Saturday, January 06, 2007

Adverbs by Daniel Handler

Adverbs is a series of interconnected short stories or vignettes all of which are titled after an adverb.

It becomes pretty clear soon after beginning the novel that love is intended to be the overarching theme. The problems here are the prose and plot devices the author uses to keep his notion of love in the subtext.

For example, many of the stories feature characters with similar names, but it's not often apparent whether these characters are supposed to be the same people or different people with the same names. Similarly, though intentionally done I'm sure, the character dialogue is purposely exaggerated and full of strange connections and phrasing, and hard to follow at times. The use of adverbs themselves is tightly controlled and reserved for specific instances of important characters development.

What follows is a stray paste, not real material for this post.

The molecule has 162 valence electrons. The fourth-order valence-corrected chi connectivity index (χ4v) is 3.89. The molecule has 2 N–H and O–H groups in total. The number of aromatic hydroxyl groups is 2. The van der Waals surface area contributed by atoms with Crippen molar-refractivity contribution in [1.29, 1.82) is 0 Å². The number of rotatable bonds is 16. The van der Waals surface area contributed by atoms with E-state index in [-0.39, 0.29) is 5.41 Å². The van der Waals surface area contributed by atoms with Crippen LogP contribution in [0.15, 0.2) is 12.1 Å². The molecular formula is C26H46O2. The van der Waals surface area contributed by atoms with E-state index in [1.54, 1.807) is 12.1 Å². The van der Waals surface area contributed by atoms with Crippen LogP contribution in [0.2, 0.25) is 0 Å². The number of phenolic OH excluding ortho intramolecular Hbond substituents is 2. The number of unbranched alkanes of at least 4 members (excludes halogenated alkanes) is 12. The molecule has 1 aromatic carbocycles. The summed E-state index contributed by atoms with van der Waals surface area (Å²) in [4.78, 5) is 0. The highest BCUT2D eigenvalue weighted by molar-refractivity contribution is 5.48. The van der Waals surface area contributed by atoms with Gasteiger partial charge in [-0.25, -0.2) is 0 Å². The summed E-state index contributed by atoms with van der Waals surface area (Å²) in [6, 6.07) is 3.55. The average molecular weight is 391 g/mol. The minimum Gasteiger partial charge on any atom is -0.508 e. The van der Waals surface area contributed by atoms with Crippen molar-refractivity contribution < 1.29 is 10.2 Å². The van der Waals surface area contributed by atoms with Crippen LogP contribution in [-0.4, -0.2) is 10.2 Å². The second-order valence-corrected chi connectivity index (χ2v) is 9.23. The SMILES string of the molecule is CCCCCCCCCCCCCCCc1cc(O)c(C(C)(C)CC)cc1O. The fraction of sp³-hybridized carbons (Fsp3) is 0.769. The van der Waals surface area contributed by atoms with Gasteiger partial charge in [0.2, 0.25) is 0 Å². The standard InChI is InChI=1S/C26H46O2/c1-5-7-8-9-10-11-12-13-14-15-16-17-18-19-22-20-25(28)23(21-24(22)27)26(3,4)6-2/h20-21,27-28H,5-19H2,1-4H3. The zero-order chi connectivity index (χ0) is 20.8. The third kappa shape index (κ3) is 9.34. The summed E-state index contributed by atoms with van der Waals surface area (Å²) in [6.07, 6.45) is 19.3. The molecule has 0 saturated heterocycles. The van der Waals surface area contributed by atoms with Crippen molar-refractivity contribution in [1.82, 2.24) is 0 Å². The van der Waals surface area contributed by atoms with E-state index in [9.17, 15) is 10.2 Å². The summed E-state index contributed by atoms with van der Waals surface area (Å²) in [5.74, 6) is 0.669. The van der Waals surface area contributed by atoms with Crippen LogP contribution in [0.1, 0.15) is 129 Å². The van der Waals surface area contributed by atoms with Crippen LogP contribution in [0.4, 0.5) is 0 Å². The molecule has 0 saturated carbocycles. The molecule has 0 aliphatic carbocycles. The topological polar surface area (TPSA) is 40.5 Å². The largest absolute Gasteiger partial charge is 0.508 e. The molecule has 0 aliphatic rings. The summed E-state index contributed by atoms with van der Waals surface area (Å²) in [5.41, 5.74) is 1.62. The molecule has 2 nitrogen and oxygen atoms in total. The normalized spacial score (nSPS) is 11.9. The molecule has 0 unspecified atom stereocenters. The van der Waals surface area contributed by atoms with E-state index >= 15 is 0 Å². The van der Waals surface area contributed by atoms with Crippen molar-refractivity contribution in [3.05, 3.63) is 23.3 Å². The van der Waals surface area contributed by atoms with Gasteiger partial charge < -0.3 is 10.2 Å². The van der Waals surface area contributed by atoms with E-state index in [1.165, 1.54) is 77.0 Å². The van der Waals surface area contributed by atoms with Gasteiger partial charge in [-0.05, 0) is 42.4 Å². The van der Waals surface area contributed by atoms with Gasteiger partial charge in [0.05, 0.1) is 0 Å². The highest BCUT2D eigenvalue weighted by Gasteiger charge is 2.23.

Now, Adverbs as a complete text may work well for some readers who will enjoy that the characters, pieces, and themes introduced in the novel never come together, paralleling perhaps how love often never culminates or wraps up neatly in our lives.

For me, though, reading the book did not evoke any feelings of pleasure, wonder, or loss that I would expect to feel from reading about love; instead, reading Adverbs was too much like plowing through a graduate school literary experiment, interesting and enlightening at times, for sure, but ultimately unsatisfying.

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